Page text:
|Dealing with editors can make any writer jittery—after all, they have a major say in the direction of your work. Since most interactions with editors take place over e-mail or phone, polished communication skills are key to a freelancer’s success. Here are some tips to establishing a good rapport with your long-distance counterparts: |
Send your finest. When marketing yourself as a writer, every correspondence should reflect the caliber of your work. “Put your best foot forward by proofreading your e-mails and thinking things through before you hit ‘send,’ ” advises Boston-based freelance writer Susan Johnston.
Despite your best efforts, mistakes happen. If you spot a major mishap after you send a message, don’t stress about it. Step back to put the situation in perspective; a subtle error may go unnoticed. If you feel the error is glaring enough, feel free to send a second message. Keep it professional, state your clarification, and don’t over-apologize. Do your research. The query is often your first communication with a new editor. Make a strong start by researching the magazine and adhering to its guidelines. Editors won’t be impressed when a hasty or mismatched query lands on their desk.
“This includes not only topics that aren’t a good fit, but also topics we recently covered a few issues ago,” says Ann Brightman, managing editor of Animal Wellness and Feline Wellness magazines. “A well-crafted query demonstrates that the writer knows the magazine, is willing to do his research and take some initiative.”Keep communication professional. Checking on your query’s status is OK, but only after the publication’s specified response time has lapsed (check its guidelines). Send a polite e-mail, not a phone call. Still no response? Consider it a “no,” and move on.
While most editors favor e-mail, the occasional phone call is not unheard of. If the editor you’ve been waiting to hear from calls in the middle of your 2-year-old’s tantrum, let your answering machine take the call. You won’t come across as a professional if there’s chaos in the background. Call the editor back later, or e-mail to suggest a more convenient time to talk. Avoid deadline drama. The excitement of an assignment fades quickly if it leaves you in a scramble. If you know you have a problem with a deadline, explain that right away; there’s often some leeway. Similarly, if an unexpected problem arises midway that threatens your deadline, don’t try to sweep it under the rug. Explain the development to your editor and present some solutions.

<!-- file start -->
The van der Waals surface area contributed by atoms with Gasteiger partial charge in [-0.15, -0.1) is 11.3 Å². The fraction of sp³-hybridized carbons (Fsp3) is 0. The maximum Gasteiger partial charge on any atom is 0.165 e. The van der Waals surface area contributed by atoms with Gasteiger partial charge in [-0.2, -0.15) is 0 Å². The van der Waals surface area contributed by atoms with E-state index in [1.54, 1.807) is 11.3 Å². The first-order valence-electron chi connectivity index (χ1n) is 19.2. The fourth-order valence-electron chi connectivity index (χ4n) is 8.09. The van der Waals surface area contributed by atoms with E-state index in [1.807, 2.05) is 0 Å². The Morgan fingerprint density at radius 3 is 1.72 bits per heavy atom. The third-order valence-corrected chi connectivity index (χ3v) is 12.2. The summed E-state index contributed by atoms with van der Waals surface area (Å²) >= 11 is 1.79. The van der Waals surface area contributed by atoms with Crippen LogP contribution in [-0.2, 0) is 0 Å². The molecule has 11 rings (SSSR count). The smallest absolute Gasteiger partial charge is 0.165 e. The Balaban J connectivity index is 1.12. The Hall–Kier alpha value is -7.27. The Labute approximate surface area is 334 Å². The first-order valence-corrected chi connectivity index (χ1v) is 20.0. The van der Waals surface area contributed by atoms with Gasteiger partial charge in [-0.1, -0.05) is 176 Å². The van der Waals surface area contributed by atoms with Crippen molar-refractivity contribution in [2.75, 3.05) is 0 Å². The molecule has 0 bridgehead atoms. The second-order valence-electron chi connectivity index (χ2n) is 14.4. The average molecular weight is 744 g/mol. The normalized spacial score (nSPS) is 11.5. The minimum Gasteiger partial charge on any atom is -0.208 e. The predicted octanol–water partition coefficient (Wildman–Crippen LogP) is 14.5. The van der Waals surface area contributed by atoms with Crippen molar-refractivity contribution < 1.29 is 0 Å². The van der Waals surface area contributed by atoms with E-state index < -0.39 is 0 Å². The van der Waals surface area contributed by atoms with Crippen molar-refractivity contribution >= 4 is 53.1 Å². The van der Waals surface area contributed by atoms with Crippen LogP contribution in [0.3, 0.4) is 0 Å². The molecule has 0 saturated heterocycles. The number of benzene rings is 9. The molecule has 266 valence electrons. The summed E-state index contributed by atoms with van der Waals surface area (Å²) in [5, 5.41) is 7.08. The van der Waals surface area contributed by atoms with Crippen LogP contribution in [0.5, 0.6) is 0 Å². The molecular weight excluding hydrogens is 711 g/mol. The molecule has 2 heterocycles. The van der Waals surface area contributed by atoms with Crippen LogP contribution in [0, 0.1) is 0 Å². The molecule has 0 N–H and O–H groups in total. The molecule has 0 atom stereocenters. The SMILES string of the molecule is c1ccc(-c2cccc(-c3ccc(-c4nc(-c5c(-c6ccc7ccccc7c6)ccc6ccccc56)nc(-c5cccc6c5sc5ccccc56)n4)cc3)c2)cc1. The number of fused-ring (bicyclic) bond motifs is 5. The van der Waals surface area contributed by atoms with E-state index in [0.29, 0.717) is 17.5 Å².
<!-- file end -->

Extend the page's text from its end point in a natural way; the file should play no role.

“I once had a writer tell me the day before deadline that she couldn’t do an article—that left me scrambling to fill an empty space, and hesitant to assign further work to her,” Brightman recalls.When in doubt, ask. It’s great to get an assignment, know exactly what to do, and polish off a stellar piece. But sometimes the directions aren’t clear, the sources don’t turn out as planned, or the topic veers off course. Check in, rather than forge ahead on an article that’s not what the editor expected. Send a brief e-mail spelling out your concern or questions, and get clarification.
Don’t overreact to edits. It’s exciting to finally see your work in print, but sometimes the words you labored over are changed. Before you fire off a heated e-mail, take the time to consider the reason; few editors will waste their time rewriting just for fun.“If it was heavily tweaked to better fit the publication’s voice, take note of that, and try to incorporate those changes next time. I’ll even read my version and their version side by side to see exactly where I need to improve,” Johnston says.
Once you’ve examined the situation, if you still need to discuss it, inquire in a calm, unbiased manner. Focus on learning why your piece was edited, rather than which version was better. Sometimes mistakes do happen, and the clip you’ve waited for sports a major glitch. “If there are blatant typos or inaccuracies, speak up,” Johnston says. A correction or retraction may be possible.
You may feel inexperienced, but your editor doesn’t need to know that. If you maintain a direct and businesslike approach with all your interactions, you’ll come across as a seasoned professional.